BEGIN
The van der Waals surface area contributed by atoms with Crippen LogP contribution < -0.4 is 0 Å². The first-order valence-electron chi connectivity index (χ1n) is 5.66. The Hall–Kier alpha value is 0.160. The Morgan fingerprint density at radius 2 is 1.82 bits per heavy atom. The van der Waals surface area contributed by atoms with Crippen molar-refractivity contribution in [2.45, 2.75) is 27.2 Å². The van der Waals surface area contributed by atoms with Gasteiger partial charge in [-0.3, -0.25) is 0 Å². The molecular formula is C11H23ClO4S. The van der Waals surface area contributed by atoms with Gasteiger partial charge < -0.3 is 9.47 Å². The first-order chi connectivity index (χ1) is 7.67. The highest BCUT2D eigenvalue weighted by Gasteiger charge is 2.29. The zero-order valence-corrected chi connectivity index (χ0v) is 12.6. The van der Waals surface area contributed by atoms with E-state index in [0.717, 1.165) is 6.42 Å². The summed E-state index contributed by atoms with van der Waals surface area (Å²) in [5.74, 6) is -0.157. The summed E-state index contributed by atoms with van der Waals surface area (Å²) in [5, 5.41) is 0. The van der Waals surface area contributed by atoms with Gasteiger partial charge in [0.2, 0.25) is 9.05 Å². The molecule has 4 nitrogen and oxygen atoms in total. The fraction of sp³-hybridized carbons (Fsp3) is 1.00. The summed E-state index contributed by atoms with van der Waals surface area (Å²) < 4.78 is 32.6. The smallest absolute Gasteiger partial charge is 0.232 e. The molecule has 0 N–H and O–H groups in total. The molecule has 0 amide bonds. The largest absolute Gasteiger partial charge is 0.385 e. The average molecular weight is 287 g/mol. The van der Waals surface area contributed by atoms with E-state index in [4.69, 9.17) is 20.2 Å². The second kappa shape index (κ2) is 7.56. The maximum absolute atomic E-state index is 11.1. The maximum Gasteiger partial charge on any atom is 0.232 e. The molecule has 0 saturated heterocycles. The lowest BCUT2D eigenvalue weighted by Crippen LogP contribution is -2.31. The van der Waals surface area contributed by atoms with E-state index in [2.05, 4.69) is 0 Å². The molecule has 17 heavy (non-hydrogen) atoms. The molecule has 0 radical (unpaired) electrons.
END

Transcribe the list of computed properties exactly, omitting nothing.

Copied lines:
The van der Waals surface area contributed by atoms with Crippen LogP contribution < -0.4 is 0 Å². The first-order valence-electron chi connectivity index (χ1n) is 5.66. The Hall–Kier alpha value is 0.160. The Morgan fingerprint density at radius 2 is 1.82 bits per heavy atom. The van der Waals surface area contributed by atoms with Crippen molar-refractivity contribution in [2.45, 2.75) is 27.2 Å². The van der Waals surface area contributed by atoms with Gasteiger partial charge in [-0.3, -0.25) is 0 Å². The molecular formula is C11H23ClO4S. The van der Waals surface area contributed by atoms with Gasteiger partial charge < -0.3 is 9.47 Å². The first-order chi connectivity index (χ1) is 7.67. The highest BCUT2D eigenvalue weighted by Gasteiger charge is 2.29. The zero-order valence-corrected chi connectivity index (χ0v) is 12.6. The van der Waals surface area contributed by atoms with E-state index in [0.717, 1.165) is 6.42 Å². The summed E-state index contributed by atoms with van der Waals surface area (Å²) in [5.74, 6) is -0.157. The summed E-state index contributed by atoms with van der Waals surface area (Å²) in [5, 5.41) is 0. The van der Waals surface area contributed by atoms with Gasteiger partial charge in [0.2, 0.25) is 9.05 Å². The molecule has 4 nitrogen and oxygen atoms in total. The fraction of sp³-hybridized carbons (Fsp3) is 1.00. The summed E-state index contributed by atoms with van der Waals surface area (Å²) < 4.78 is 32.6. The smallest absolute Gasteiger partial charge is 0.232 e. The molecule has 0 N–H and O–H groups in total. The molecule has 0 amide bonds. The largest absolute Gasteiger partial charge is 0.385 e. The average molecular weight is 287 g/mol. The van der Waals surface area contributed by atoms with E-state index in [4.69, 9.17) is 20.2 Å². The second kappa shape index (κ2) is 7.56. The maximum absolute atomic E-state index is 11.1. The maximum Gasteiger partial charge on any atom is 0.232 e. The molecule has 0 saturated heterocycles. The lowest BCUT2D eigenvalue weighted by Crippen LogP contribution is -2.31. The van der Waals surface area contributed by atoms with E-state index in [2.05, 4.69) is 0 Å². The molecule has 17 heavy (non-hydrogen) atoms. The molecule has 0 radical (unpaired) electrons.